Why protect your intellectual property?

Conducting research requires time, resources, and perseverance. But in the end, the search for grant or funding opportunities, laboratory experiments, literature reviews, and writing reports and journal article off-shoots, the meetings in between may all be worth it since your output would have public use. You find rest and peace of mind knowing that you have a meaningful contribution to knowledge and social action.

That is, if no one passes off your work as theirs.

Intellectual property as a right

Any creation of the mind expressed into tangible assets fall under intellectual property (IP). If you finish writing a novel or invented a new farming technology, that is your IP. But for any research output accomplished using the resources of state universities like UPLB, the IP belongs to the university, although the researcher still holds a right over it.

Owning an IP gives you legitimate right to use it. Unlike literary and artistic works that are automatically protected upon creation, technologies must be applied with suitable IP protection, usually with patent or utility model, to avoid IP theft.

According to the Intellectual Property Office of the Philippines (IPOPHIL), IP has been a recognized property right in the Philippines as early as the Spanish period. In the 1940s, two laws establishing a patent office and allowing trademark registration were enacted. Since then, the Philippine government has gradually strengthened the IP system and consolidated all IP laws under Republic Act 8293 or IP Code in 1998, which all IP policies are based on.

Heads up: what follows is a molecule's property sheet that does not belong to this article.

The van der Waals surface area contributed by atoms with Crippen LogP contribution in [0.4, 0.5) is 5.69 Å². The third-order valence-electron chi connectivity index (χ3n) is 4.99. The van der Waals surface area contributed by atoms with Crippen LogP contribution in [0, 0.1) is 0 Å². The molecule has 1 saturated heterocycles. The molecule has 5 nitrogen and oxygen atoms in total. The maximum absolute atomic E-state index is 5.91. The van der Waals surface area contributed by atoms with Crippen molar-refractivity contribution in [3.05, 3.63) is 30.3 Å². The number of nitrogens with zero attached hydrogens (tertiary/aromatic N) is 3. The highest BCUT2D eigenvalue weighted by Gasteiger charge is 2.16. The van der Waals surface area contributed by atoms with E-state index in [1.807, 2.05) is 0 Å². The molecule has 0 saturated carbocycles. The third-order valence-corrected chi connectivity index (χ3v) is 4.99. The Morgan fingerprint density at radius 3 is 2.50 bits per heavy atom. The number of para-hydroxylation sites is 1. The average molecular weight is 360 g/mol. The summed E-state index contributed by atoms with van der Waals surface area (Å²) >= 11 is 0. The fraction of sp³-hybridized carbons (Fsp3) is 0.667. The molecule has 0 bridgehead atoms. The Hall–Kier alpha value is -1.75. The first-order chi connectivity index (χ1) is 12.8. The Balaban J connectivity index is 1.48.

As a premier university, UPLB is a breeding ground of quality research in agriculture, biotechnology, engineering, plant breeding, forestry, and nanotechnology. Most of its research findings are published in reputable journals while some are translated to novel technologies with practical uses, like biofertilizers, farming equipment, or improved crop varieties.

While the university wants the public to immediately use these technologies, it also has to protect its resources and personnel from unscrupulous organizations and individuals which aim to benefit from already innovative products. Hence, the UPLB Technology Transfer and Business Development Office (TTBDO) continues to assist students and researchers in protecting their works. Since 2000, TTBDO has filed around 180 IP applications, the majority of which are patents and copyrights.